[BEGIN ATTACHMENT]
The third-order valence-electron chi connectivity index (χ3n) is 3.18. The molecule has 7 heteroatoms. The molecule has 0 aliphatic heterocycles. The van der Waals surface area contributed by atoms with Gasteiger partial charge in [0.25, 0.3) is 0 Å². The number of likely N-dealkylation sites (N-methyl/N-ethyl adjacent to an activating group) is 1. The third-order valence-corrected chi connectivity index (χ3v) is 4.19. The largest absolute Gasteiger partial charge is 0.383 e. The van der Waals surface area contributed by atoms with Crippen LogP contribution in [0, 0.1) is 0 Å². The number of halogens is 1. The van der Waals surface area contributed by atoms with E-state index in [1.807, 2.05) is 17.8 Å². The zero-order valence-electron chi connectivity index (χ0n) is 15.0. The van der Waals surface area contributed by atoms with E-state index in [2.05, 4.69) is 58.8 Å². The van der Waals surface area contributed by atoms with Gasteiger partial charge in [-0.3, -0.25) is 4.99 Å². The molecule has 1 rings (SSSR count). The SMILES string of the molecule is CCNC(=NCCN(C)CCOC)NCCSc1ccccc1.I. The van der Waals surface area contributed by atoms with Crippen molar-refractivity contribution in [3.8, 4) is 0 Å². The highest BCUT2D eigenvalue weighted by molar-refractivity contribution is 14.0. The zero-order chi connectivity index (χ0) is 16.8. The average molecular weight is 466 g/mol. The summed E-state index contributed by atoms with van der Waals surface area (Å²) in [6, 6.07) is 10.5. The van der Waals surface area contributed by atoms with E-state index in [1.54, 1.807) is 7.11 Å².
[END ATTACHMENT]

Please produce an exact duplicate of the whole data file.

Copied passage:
The third-order valence-electron chi connectivity index (χ3n) is 3.18. The molecule has 7 heteroatoms. The molecule has 0 aliphatic heterocycles. The van der Waals surface area contributed by atoms with Gasteiger partial charge in [0.25, 0.3) is 0 Å². The number of likely N-dealkylation sites (N-methyl/N-ethyl adjacent to an activating group) is 1. The third-order valence-corrected chi connectivity index (χ3v) is 4.19. The largest absolute Gasteiger partial charge is 0.383 e. The van der Waals surface area contributed by atoms with Crippen LogP contribution in [0, 0.1) is 0 Å². The number of halogens is 1. The van der Waals surface area contributed by atoms with E-state index in [1.807, 2.05) is 17.8 Å². The zero-order valence-electron chi connectivity index (χ0n) is 15.0. The van der Waals surface area contributed by atoms with E-state index in [2.05, 4.69) is 58.8 Å². The van der Waals surface area contributed by atoms with Gasteiger partial charge in [-0.3, -0.25) is 4.99 Å². The molecule has 1 rings (SSSR count). The SMILES string of the molecule is CCNC(=NCCN(C)CCOC)NCCSc1ccccc1.I. The van der Waals surface area contributed by atoms with Crippen molar-refractivity contribution in [3.8, 4) is 0 Å². The highest BCUT2D eigenvalue weighted by molar-refractivity contribution is 14.0. The zero-order chi connectivity index (χ0) is 16.8. The average molecular weight is 466 g/mol. The summed E-state index contributed by atoms with van der Waals surface area (Å²) in [6, 6.07) is 10.5. The van der Waals surface area contributed by atoms with E-state index in [1.54, 1.807) is 7.11 Å².